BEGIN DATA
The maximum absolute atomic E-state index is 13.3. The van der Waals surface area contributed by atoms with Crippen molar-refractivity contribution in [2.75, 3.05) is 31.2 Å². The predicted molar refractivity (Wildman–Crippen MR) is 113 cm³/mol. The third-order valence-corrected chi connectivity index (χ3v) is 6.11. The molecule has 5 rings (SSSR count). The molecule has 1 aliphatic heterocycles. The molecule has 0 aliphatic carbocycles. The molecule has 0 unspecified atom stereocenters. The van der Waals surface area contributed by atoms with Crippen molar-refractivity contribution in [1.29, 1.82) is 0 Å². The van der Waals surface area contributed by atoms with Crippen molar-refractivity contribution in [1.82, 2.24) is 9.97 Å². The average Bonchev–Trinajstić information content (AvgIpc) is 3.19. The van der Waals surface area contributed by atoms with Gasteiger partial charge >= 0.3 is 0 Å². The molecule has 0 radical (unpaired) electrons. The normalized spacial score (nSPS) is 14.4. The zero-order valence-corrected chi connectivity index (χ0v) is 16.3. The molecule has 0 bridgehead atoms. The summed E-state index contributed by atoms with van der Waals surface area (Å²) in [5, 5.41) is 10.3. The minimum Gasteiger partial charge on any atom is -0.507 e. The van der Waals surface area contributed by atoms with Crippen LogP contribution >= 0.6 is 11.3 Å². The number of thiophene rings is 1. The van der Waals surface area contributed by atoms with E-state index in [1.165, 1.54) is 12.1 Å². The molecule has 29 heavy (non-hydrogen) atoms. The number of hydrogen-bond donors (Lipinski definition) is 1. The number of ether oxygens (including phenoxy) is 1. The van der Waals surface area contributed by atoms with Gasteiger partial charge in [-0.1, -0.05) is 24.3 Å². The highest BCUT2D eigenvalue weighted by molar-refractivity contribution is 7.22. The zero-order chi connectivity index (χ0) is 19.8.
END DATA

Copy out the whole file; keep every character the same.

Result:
The maximum absolute atomic E-state index is 13.3. The van der Waals surface area contributed by atoms with Crippen molar-refractivity contribution in [2.75, 3.05) is 31.2 Å². The predicted molar refractivity (Wildman–Crippen MR) is 113 cm³/mol. The third-order valence-corrected chi connectivity index (χ3v) is 6.11. The molecule has 5 rings (SSSR count). The molecule has 1 aliphatic heterocycles. The molecule has 0 aliphatic carbocycles. The molecule has 0 unspecified atom stereocenters. The van der Waals surface area contributed by atoms with Crippen molar-refractivity contribution in [1.29, 1.82) is 0 Å². The van der Waals surface area contributed by atoms with Crippen molar-refractivity contribution in [1.82, 2.24) is 9.97 Å². The average Bonchev–Trinajstić information content (AvgIpc) is 3.19. The van der Waals surface area contributed by atoms with Gasteiger partial charge >= 0.3 is 0 Å². The molecule has 0 radical (unpaired) electrons. The normalized spacial score (nSPS) is 14.4. The zero-order valence-corrected chi connectivity index (χ0v) is 16.3. The molecule has 0 bridgehead atoms. The summed E-state index contributed by atoms with van der Waals surface area (Å²) in [5, 5.41) is 10.3. The minimum Gasteiger partial charge on any atom is -0.507 e. The van der Waals surface area contributed by atoms with Crippen LogP contribution >= 0.6 is 11.3 Å². The number of thiophene rings is 1. The van der Waals surface area contributed by atoms with E-state index in [1.165, 1.54) is 12.1 Å². The molecule has 29 heavy (non-hydrogen) atoms. The number of hydrogen-bond donors (Lipinski definition) is 1. The number of ether oxygens (including phenoxy) is 1. The van der Waals surface area contributed by atoms with Gasteiger partial charge in [-0.1, -0.05) is 24.3 Å². The highest BCUT2D eigenvalue weighted by molar-refractivity contribution is 7.22. The zero-order chi connectivity index (χ0) is 19.8.